On April 17, 2021, because of the mounting incidents involving children becoming entrapped, pinned, and pulled under the rear roller of the treadmill, the CPSC issued an urgent warning to consumers about the dangers of the Peloton Tread+ Treadmill. In its warning, the CPSC advised consumers to stop using the treadmills if there are small children or pets at home. Peloton initially fought the CPSC’s request for the company to recall the treadmills, and delayed the agency’s investigation into the safety problems. But, by early May 2021, Peloton announced the recall of approximately 125,000 Tread+ Treadmills.
The Peloton Tread+ appears to lack safety measures that are not only common sense, but easily implemented and required by national and international standards. In particular, ASTM Specification F2115-19 covers the parameters for the design and manufacture of motorized treadmills.
Treadmill Design Standards
ASTM Specification F2115-19 is surprisingly comprehensive, and includes the following requirements that should be assessed in any treadmill injury case:
the treadmill must be stable during intended use;
its edges, in accessible areas, shall be free of burrs and sharp edges;
its corners, in accessible areas, shall be radiused or chamfered;
the design of rotating parts shall avoid shear, pinch, or catch points by guarding, shielding, spacing, or other appropriate means;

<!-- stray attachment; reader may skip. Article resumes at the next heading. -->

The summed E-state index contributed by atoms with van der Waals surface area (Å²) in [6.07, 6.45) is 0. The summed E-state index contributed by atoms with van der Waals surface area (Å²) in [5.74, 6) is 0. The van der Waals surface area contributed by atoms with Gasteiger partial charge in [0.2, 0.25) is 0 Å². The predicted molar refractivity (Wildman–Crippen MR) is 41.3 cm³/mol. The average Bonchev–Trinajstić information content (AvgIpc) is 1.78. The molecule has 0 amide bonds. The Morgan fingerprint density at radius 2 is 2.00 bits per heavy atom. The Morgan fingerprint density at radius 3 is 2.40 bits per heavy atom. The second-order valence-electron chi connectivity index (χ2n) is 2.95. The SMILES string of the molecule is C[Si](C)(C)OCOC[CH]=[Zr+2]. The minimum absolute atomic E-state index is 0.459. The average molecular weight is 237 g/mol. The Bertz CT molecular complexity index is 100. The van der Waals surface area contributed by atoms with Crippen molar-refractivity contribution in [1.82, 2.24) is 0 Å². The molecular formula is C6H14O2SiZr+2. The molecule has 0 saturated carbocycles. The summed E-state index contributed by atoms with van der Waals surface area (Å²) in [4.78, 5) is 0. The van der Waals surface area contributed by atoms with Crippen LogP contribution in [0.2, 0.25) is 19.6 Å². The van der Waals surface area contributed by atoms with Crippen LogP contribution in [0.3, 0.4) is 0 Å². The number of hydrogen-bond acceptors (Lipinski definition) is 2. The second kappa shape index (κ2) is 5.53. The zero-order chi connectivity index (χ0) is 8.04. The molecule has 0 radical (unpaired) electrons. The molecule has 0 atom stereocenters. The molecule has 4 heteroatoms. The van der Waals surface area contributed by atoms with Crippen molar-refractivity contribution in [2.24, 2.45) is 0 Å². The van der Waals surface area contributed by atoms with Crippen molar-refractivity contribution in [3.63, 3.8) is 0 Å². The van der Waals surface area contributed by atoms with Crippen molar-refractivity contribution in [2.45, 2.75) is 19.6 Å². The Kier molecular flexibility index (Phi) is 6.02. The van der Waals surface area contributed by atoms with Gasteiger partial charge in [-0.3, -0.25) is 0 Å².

to reduce the risk of finger entrapment, the rear roller of the treadmill shall be designed or guarded;
the guard or design shall function through the full range of inclination possible, and through the full range of belt tension adjustment;
foot rails and handrails shall be present in all treadmills to facilitate user mounting and dismounting;
its moving surface shall be constructed to minimize foot slippage;
the control panel for the operation of the treadmill shall be readily accessible by the user;
the controls for a motorized treadmill shall incorporate a prominently labeled and user accessible stop switch;
the stop switch causes the moving surface to decelerate and stop and stops the motion of any power-driven incline system;
stop mechanisms may include a push-button stop switch, a pull cord stop switch, an infrared beam switch, or other suitable means; and
adequate warnings alerting users, third parties, and service personnel to hazards associated with treadmills shall be provided.
Given these detailed standards, treadmills simply should not be so hazardous. Yet, in 2019 alone, there were an estimated 22,500 treadmill-related injuries treated at U.S. emergency departments – including around 2,000 involving children under 8-years-old, according to the CPSC. In total, the agency received reports of 17 deaths associated with treadmills from 2018 to 2020.
The last thing that any parent should have to worry about when they purchase a piece of home exercise equipment to improve their fitness is whether it might one day grab and kill their child. And no one needs another excuse not to exercise.
This article was previously published in the Attorneys Information Exchange Group (AIEG) Magazine on September 1, 2021.